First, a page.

"That we must indeed deeply regret, that practices acknowledged to be of such a character should, even for an hour, be continued, and even tolerated under the sanction of any civilized and Christian government; but that it is impossible for us to doubt of that ultimate determination by which these crimes and miseries will finally be terminated: this engagement has been deliberately taken, and publicly and unequivocally announced, and its performance is imperiously required by every motive of interest, and of honour, of humanity, and of justice:

"That we beg leave, however, with all humility, to represent to his Royal Highness, that the actual attainment of this great object can alone discharge our country from the obligation of pursuing it with unremitted attention and with daily increasing earnestness; and that we cannot disguise from ourselves the painful certainty, that the intermediate sus


pense and delay not only prolong, but greatly augment, the evil which we are thus labouring to remedy:

"That it appears to us but too notorious, that these crimes, hitherto partially checked by the prohibition of so many just governments, and by the abhorrence of all good men, are now again renewed, and are carried on with fresh, and continually increasing activity; that many of the subjects of those powers which have concurred in the abolition, are found, nevertheless, still to pursue the some nefarious course; that the stipulations by which other governments have consented to put limits to this evil, stipulations purchased by this country at the price of large sacrifices, are constantly, and almost openly disregarded; while the protection of the only remaining flag under which this wickedness can now be carried on without limit or restraint, and the intervention of the only nation to which its continuance is indiscriminately permitted, are used, not merely to protect this horrible traffic in the extent to which that people formerly pursued it, but as a sanction to its indefinite increase in their hands, and as a cover for the breach of the laws by which all other civilized communities have restrained their subjects from embarking in it:

"That, in humbly submitting these painful circumstances to the humane and enlightened consideration of his Royal Highness, we are sure it cannot be requisite to dwell upon the other and great evils which they necessarily involve that this state of things

has led, by manifest and necessary consequence, to a system of armed defiance and outrage, a system utterly destructive of all peaceful commerce, insulting to legitimate authority, and, in its effects and consequences, little, if at all, short of open piracy: that this system also impedes, or rather it altogether frustrates, the just and benevolent endeavours of those powers, who are labouring to introduce among the natives of Africa the arts, and habits of civilized life; is productive of perpetual contest and irritation, leading not unfrequently to open violence between his Majesty's ships and subjects, and those of the sovereigns in amity and alliance with this country; and continually endangers even those relations, the maintenance of which is of the utmost moment to their interests and to ours, as well as to the general repose and tranquillity of Europe:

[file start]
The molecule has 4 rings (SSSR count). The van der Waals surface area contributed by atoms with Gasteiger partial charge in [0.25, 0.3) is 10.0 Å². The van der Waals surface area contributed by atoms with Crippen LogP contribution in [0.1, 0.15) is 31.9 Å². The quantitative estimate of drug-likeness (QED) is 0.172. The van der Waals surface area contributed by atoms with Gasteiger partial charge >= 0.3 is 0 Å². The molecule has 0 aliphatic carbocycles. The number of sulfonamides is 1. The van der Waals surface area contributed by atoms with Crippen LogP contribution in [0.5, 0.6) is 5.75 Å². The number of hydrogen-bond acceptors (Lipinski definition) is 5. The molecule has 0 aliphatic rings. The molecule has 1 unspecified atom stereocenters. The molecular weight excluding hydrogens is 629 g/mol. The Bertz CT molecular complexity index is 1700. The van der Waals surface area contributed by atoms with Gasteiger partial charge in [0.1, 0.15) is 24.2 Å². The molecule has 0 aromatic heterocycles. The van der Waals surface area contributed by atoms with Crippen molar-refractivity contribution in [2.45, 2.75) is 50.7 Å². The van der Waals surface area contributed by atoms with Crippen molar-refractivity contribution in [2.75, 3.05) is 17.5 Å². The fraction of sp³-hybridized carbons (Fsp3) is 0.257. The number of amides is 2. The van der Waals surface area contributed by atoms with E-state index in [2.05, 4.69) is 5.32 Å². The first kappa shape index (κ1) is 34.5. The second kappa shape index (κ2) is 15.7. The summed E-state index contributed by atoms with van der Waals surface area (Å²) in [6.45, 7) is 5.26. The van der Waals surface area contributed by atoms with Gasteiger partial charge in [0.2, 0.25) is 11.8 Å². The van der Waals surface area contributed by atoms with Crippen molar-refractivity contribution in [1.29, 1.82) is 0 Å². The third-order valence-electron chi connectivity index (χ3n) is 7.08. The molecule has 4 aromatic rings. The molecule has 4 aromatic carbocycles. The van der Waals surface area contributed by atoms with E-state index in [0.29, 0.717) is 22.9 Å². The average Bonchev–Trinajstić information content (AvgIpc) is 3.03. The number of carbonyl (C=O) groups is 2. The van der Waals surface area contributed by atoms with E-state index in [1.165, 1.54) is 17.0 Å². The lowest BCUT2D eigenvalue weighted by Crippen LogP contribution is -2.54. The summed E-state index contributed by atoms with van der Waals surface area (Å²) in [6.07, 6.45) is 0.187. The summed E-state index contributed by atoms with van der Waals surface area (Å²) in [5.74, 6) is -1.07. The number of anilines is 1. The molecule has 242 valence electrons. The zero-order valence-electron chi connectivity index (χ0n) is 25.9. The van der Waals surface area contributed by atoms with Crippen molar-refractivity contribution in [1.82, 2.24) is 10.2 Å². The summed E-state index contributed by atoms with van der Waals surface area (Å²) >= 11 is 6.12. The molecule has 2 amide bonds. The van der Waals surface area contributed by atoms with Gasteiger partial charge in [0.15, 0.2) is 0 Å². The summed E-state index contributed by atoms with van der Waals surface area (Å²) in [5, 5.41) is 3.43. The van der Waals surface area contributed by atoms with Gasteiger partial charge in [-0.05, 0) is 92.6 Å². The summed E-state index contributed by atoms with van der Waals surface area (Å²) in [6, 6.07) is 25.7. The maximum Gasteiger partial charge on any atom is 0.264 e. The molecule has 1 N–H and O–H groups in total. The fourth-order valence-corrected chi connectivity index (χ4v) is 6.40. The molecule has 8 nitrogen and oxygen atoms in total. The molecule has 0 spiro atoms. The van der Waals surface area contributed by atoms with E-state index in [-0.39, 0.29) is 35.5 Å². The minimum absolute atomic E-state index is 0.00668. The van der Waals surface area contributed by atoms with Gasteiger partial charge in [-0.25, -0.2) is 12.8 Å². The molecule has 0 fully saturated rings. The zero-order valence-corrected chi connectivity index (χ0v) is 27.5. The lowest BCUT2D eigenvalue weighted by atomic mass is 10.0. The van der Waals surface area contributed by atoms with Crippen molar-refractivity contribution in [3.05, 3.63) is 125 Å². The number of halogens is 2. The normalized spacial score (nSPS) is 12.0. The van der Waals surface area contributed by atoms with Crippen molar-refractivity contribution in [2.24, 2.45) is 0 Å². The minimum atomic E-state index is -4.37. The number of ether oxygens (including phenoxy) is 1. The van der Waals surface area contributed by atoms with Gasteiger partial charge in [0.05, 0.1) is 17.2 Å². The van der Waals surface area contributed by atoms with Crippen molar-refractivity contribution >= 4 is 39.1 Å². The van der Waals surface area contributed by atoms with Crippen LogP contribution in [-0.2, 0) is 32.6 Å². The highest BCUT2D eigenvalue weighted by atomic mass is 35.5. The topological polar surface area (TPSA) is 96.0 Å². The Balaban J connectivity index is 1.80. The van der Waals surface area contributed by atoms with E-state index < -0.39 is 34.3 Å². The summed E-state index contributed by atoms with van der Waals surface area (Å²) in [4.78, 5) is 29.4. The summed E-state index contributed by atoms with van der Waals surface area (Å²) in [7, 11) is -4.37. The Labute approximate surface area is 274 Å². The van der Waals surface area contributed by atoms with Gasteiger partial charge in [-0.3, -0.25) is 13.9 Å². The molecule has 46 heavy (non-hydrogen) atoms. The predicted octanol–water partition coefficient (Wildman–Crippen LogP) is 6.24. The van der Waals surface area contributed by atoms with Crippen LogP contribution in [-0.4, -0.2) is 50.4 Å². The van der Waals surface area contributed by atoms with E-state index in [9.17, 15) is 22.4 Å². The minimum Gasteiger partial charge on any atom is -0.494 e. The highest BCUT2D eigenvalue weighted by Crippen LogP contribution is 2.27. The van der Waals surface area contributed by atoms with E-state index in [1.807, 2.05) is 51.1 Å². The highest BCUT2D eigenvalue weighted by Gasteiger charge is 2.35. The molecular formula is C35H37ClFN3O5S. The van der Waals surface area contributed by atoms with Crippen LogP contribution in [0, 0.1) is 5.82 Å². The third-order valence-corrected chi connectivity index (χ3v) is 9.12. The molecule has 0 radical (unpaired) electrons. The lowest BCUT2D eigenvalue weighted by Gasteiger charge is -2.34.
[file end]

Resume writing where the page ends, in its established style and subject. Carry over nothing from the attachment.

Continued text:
"To represent to his Royal Highness, that being deeply impressed with the magnitude of all these considerations, we earnestly entreat his Royal Highness, that he will be pleased to pursue with unremitted activity, those negotiations into which he has already entered on this most momentous subject; that he will establish for this purpose the most effective concert with those sovereigns, whose just and benevolent principles respecting it, have already been announced to the world in concurrence with his own; and that he will leave no effort untried to bring the present evils to a speedy and immediate termination, and thereby to prevent the future and still greater mischiefs

which their continuance must inevitably produce.

"That we confidently hope that his Royal Highness's urgent but friendly representations will produce their desired effect; yet that in justice to the great interests that are at stake, we cannot but feel it our indispensable duty, to express our confident expectation, that if all his Royal Highness's amicable endeavours should prove unavailing, the great powers which, at the congress of Vienna, so honourably announced to the world their abhorrence of the slave trade, as radically unjust and cruel, will deem themselves compelled by an over-ruling sense of duty, to adopt, however reluctantly, such a course of commercial policy, as, without infringing on the just rights of any other nation, will alone prevent their indirectly, but powerfully, contributing to the continued existence of this inhuman traffic:

"That there is one important truth, which we beg leave most earnestly to press on his Royal Highness's most serious attention, a truth which painful experience has too fully taught us, that, however strong may be the prohibitions of the slave trade, and with how great sincerity soever they may be issued, they will prove practically inefficient, unless some general concert for ascertaining and bringing to punishment the offending parties, be mutually established between the several powers, under whose flags this trade has been, or may be carried on: